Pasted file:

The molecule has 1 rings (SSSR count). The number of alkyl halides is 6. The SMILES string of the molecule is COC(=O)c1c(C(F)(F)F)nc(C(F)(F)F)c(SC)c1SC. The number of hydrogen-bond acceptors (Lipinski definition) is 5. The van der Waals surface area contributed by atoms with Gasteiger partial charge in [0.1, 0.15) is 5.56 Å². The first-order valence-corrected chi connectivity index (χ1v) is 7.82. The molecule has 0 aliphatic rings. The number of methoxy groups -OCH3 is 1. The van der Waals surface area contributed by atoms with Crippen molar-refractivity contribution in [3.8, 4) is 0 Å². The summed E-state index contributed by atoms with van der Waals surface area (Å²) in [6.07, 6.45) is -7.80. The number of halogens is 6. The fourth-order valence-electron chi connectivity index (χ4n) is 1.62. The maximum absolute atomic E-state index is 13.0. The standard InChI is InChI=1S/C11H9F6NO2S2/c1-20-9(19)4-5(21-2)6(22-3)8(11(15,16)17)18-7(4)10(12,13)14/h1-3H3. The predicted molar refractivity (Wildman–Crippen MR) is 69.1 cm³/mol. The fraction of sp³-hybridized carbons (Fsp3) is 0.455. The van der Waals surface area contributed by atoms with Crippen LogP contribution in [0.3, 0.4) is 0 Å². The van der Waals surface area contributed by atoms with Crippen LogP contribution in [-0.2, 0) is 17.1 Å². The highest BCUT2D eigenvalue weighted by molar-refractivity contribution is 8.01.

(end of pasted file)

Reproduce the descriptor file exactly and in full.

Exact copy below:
The molecule has 1 rings (SSSR count). The number of alkyl halides is 6. The SMILES string of the molecule is COC(=O)c1c(C(F)(F)F)nc(C(F)(F)F)c(SC)c1SC. The number of hydrogen-bond acceptors (Lipinski definition) is 5. The van der Waals surface area contributed by atoms with Gasteiger partial charge in [0.1, 0.15) is 5.56 Å². The first-order valence-corrected chi connectivity index (χ1v) is 7.82. The molecule has 0 aliphatic rings. The number of methoxy groups -OCH3 is 1. The van der Waals surface area contributed by atoms with Crippen molar-refractivity contribution in [3.8, 4) is 0 Å². The summed E-state index contributed by atoms with van der Waals surface area (Å²) in [6.07, 6.45) is -7.80. The number of halogens is 6. The fourth-order valence-electron chi connectivity index (χ4n) is 1.62. The maximum absolute atomic E-state index is 13.0. The standard InChI is InChI=1S/C11H9F6NO2S2/c1-20-9(19)4-5(21-2)6(22-3)8(11(15,16)17)18-7(4)10(12,13)14/h1-3H3. The predicted molar refractivity (Wildman–Crippen MR) is 69.1 cm³/mol. The fraction of sp³-hybridized carbons (Fsp3) is 0.455. The van der Waals surface area contributed by atoms with Crippen LogP contribution in [0.3, 0.4) is 0 Å². The van der Waals surface area contributed by atoms with Crippen LogP contribution in [-0.2, 0) is 17.1 Å². The highest BCUT2D eigenvalue weighted by molar-refractivity contribution is 8.01.